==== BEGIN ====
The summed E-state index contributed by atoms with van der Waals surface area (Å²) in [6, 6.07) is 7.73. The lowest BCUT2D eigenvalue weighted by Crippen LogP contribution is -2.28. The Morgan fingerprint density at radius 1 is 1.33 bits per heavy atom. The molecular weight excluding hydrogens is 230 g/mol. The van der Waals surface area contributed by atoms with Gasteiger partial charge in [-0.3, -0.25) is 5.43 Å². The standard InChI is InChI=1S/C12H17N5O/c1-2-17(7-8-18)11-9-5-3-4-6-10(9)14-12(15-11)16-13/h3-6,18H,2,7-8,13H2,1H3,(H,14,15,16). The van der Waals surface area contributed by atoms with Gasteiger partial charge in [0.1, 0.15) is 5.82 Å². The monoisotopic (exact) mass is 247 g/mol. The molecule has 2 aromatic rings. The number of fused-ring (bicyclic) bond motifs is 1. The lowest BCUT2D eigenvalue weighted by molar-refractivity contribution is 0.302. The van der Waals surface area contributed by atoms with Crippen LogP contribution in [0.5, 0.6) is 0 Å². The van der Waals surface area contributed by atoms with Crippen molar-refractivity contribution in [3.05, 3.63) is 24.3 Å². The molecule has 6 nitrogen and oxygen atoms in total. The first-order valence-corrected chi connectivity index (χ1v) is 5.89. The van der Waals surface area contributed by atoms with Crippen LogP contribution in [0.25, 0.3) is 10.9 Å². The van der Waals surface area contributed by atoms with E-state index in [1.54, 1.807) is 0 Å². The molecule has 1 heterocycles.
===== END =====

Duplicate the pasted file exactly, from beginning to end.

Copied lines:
The summed E-state index contributed by atoms with van der Waals surface area (Å²) in [6, 6.07) is 7.73. The lowest BCUT2D eigenvalue weighted by Crippen LogP contribution is -2.28. The Morgan fingerprint density at radius 1 is 1.33 bits per heavy atom. The molecular weight excluding hydrogens is 230 g/mol. The van der Waals surface area contributed by atoms with Gasteiger partial charge in [-0.3, -0.25) is 5.43 Å². The standard InChI is InChI=1S/C12H17N5O/c1-2-17(7-8-18)11-9-5-3-4-6-10(9)14-12(15-11)16-13/h3-6,18H,2,7-8,13H2,1H3,(H,14,15,16). The van der Waals surface area contributed by atoms with Gasteiger partial charge in [0.1, 0.15) is 5.82 Å². The monoisotopic (exact) mass is 247 g/mol. The molecule has 2 aromatic rings. The number of fused-ring (bicyclic) bond motifs is 1. The lowest BCUT2D eigenvalue weighted by molar-refractivity contribution is 0.302. The van der Waals surface area contributed by atoms with Crippen LogP contribution in [0.5, 0.6) is 0 Å². The van der Waals surface area contributed by atoms with Crippen molar-refractivity contribution in [3.05, 3.63) is 24.3 Å². The molecule has 6 nitrogen and oxygen atoms in total. The first-order valence-corrected chi connectivity index (χ1v) is 5.89. The van der Waals surface area contributed by atoms with Crippen LogP contribution in [0.25, 0.3) is 10.9 Å². The van der Waals surface area contributed by atoms with E-state index in [1.54, 1.807) is 0 Å². The molecule has 1 heterocycles.